Memo to Nocera: You really need to issue a retraction and multiple apologies, rather than writing yet another error-riddled smear job on Hansen.
The good news is that I’m home from Johns Hopkins, sans pancreatic neuro-endocrine tumor, with a very good prognosis.
The bad news is NY Times business columnist Joe Nocera took this moment to utterly misrepresent two (!) posts of mine in a shameless effort to smear the nation’s top climatologist, James Hansen.
The ugly news is that, as we’ll see, Nocera’s whole approach to Hansen is like Clint Eastwood’s was to Obama this summer — an incoherent monologue full of misrepresentations, aimed at an invisible (straw) man.
Now, remember, Nocera is still unforgiven for his error-riddled February 19 column that mis-stated Hansen’s position, quoted a private email comment out of context, and made one of the most egregious economic errors ever seen in the NY Times. And Nocera had the gumption to rawhide Hansen’s Keystone tactics, whipping them for being “utterly boneheaded.”
Of course, to be forgiven, Nocera would have to retract all of his errors (not just most egregious one), rather than doubling down with yet another error-riddled column today, “A Scientist’s Misguided Crusade.”
You may wonder how I ended up in the line of fire here, especially since my name never actually appears in the piece. That’s because Nocera pulls a magnum force miscue here, one that is unique in my nearly 7 years of blogging: He hyperlinks to Climate Progress to back up his misguided smears not once, but twice. You might call that utterly boneheaded. Here is the rookie quote:
Yet what people hear from Hansen today is not so much his science but his broad, unscientific views on, say, the evils of oil companies. In 2008, he wrote a paper, the thesis of which was that runaway climate change would occur when carbon in the atmosphere reached 350 parts per million — a point it had already exceeded — unless it were quickly reduced. There are many climate change experts who disagree with this judgment — who believe that the 350 number is arbitrary and even meaningless. Yet an entire movement, 350.org, has been built around Hansen’s line in the sand.
Who are “the many climate change experts who disagree with” Hansen’s judgment? Why, they are just little ‘ole me, Joe Romm. Now, Joe N, you must know flattery will get you nowhere. Yes, I do like to think of myself as a climate change expert. But I am just one solitary person — or rather one person minus about 20% of my pancreas, but let’s give Nocera the benefit of the doubt and round up to one. Not “many,” though.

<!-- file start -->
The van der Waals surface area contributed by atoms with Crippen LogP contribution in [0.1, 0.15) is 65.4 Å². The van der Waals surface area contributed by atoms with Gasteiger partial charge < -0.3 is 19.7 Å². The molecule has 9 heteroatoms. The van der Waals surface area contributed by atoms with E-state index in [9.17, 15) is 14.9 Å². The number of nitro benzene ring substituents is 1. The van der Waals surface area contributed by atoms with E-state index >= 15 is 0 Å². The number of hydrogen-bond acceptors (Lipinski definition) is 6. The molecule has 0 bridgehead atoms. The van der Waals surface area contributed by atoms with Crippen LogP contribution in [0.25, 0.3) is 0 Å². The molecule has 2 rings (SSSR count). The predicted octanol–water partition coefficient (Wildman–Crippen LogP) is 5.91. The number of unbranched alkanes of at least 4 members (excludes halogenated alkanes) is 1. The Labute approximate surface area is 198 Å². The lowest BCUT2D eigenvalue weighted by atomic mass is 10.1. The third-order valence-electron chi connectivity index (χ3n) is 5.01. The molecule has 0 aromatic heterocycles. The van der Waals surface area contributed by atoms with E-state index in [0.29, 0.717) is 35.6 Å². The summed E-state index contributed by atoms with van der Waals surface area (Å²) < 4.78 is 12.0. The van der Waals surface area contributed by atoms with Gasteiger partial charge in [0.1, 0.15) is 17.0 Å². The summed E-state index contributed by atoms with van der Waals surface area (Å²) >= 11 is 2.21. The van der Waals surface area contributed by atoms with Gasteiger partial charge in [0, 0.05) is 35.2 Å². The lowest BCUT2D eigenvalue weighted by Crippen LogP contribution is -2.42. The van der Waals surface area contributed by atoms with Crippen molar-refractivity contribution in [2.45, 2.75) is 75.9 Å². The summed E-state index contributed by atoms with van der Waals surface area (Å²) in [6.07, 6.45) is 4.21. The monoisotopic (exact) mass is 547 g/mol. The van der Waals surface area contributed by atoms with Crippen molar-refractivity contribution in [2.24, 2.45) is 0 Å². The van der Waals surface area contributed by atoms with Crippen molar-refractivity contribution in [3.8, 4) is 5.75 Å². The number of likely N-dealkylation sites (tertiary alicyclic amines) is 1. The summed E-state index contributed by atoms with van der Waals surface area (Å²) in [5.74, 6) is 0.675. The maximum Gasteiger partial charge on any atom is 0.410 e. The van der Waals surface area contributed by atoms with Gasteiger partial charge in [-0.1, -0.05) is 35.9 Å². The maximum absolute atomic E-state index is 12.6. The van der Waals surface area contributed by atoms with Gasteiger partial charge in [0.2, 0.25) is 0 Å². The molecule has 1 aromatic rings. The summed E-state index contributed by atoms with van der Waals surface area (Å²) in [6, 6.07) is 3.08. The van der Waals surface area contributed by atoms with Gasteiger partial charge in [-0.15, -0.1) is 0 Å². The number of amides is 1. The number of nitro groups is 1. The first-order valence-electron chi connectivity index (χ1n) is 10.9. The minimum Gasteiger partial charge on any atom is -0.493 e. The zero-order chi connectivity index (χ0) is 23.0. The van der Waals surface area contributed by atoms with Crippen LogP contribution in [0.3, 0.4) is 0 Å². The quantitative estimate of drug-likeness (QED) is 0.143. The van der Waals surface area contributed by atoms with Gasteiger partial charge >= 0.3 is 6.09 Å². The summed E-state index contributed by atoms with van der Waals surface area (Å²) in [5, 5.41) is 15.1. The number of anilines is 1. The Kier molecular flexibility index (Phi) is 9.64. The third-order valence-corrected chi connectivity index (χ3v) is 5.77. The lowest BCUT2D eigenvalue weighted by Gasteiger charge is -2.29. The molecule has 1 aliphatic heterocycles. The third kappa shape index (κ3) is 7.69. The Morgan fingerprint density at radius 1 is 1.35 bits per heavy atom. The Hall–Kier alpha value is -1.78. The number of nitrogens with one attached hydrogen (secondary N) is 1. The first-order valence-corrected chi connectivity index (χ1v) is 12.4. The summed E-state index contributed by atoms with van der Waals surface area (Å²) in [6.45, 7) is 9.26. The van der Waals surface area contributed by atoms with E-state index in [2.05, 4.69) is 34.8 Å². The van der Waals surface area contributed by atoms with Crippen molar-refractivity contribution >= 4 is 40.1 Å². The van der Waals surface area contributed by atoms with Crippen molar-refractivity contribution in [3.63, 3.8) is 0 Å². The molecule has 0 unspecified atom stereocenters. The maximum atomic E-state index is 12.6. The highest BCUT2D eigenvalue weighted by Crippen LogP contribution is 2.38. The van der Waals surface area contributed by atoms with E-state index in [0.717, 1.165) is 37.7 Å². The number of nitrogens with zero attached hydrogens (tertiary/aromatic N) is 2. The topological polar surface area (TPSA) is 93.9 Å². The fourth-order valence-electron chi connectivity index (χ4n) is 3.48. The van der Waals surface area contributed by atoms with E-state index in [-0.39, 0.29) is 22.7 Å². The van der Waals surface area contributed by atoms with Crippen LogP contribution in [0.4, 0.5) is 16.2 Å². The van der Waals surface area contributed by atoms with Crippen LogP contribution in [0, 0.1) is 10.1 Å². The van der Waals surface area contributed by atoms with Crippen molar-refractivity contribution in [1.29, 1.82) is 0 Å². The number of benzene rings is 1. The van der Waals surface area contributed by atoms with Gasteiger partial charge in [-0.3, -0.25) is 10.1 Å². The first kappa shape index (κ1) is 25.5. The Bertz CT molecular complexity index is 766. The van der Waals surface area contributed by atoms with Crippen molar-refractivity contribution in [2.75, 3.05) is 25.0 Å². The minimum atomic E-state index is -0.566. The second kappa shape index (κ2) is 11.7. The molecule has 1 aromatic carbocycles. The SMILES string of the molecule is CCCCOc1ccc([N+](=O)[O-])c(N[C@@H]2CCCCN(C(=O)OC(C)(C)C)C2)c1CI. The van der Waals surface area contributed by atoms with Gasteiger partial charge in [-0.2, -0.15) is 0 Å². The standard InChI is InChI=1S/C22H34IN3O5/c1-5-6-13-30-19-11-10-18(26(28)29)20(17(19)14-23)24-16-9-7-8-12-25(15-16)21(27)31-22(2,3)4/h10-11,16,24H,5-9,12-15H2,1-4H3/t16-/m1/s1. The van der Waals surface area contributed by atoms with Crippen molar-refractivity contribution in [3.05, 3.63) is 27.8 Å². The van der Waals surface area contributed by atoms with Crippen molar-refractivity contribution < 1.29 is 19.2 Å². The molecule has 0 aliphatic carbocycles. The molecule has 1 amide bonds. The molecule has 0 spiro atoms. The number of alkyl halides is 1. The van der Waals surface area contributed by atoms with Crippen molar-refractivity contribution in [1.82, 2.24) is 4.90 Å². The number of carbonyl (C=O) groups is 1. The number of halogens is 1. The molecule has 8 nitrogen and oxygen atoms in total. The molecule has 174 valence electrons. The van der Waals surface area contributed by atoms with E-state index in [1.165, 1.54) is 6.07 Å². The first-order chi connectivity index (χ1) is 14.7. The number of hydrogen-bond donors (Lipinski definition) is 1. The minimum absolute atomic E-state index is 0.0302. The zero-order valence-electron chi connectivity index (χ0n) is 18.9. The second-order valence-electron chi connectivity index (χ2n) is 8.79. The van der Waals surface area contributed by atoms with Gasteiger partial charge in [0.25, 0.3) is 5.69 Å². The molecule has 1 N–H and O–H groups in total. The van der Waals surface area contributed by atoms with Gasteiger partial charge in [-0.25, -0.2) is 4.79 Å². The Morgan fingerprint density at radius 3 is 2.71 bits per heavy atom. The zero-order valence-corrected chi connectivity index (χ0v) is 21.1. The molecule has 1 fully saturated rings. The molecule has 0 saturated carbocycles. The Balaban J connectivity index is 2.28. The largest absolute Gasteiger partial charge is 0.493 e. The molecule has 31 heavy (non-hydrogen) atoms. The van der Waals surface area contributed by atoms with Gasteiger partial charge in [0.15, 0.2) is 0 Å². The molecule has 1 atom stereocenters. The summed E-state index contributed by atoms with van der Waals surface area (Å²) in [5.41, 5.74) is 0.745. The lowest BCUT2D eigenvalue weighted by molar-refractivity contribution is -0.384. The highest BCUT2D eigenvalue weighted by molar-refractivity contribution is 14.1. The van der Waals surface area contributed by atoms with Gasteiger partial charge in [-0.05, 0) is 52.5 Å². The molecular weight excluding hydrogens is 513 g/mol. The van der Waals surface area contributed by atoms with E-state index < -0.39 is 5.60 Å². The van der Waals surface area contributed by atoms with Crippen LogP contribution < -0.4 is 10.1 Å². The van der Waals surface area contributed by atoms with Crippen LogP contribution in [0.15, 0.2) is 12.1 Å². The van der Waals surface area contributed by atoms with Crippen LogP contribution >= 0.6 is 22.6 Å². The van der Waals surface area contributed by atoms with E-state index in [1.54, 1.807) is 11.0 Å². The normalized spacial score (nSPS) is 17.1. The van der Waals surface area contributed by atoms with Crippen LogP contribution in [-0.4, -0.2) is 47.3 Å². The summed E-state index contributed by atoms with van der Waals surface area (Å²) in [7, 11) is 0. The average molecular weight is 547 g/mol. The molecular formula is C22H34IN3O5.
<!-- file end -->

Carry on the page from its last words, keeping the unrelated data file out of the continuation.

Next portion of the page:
And the thing is that my post doesn’t say what Nocera says it does. It doesn’t say 350 “is arbitrary and even meaningless.” Here’s how it opens (emphasis added):
To James Hansen (and his fellow 350 ppm-ers):
You make a compelling case we must ultimately return atmospheric concentrations of carbon dioxide to 350 parts per million to avoid catastrophic climate impacts (see “Stabilize at 350 ppm or risk ice-free planet, warn NASA, Yale, Sheffield, Versailles, Boston et al“).
Doh! Say it isn’t so, Joe. This is not exactly a stinging indictment of 350 ppm.
As an aside, it is lame but not unheard of for bloggers to pull the “many experts disagree” trick (i.e. not name specific experts) and use a single link — but at least they usually link to someone who supports their view. But I’d say it is journalistic malpractice for someone writing an article that appears both online and in print to not name one expert — especially when their online column links to a post that actually undercuts what they claim.
As a double aside, it is precisely to avoid this problem that I tend to cite old posts of mine by full name — so you know what the post is about and you can have high confidence it says what I claim it says (because after thousands of blog posts with probably tens of thousands of links, I know all to well that people rarely actually click on those links, which no doubt is what Nocera was counting on).
The point of my post is clear in the very next sentence:
But you have made an uncompelling case about how President-elect Obama should go about achieving 350 ppm in your new draft essay….
The post is primarily about the “how” — the policies needed to achieve 350 ppm and how difficult they would be to enact. I do say (emphasis added), “I am not entirely convinced that 350 ppm is needed this century from a purely scientific perspective.” But as the post makes clear, that was primarily about practicality — and, to repeat, this is hardly much of an indictment of 350.
Oh, but it gets worse. Click on the link for Nocera’s phrase “he wrote a paper” and that is also a link to Climate Progress!!! That had a sudden impact on me, as you can imagine. (I have taken screenshots of the original HTML code for the story, for those who worry about that sort of thing.)
Yes, Nocera doesn’t even link to the original paper — he links to my discussion of it. Flattering, I suppose, but it certainly does entitle me to explain what Hansen et al meant — and it ain’t what Nocera says. It is not about how “runaway climate change would occur when carbon in the atmosphere reached 350 parts per million.” It is about how 450 ppm may be a tipping point “such that change proceeds out of our control.”
As I explain: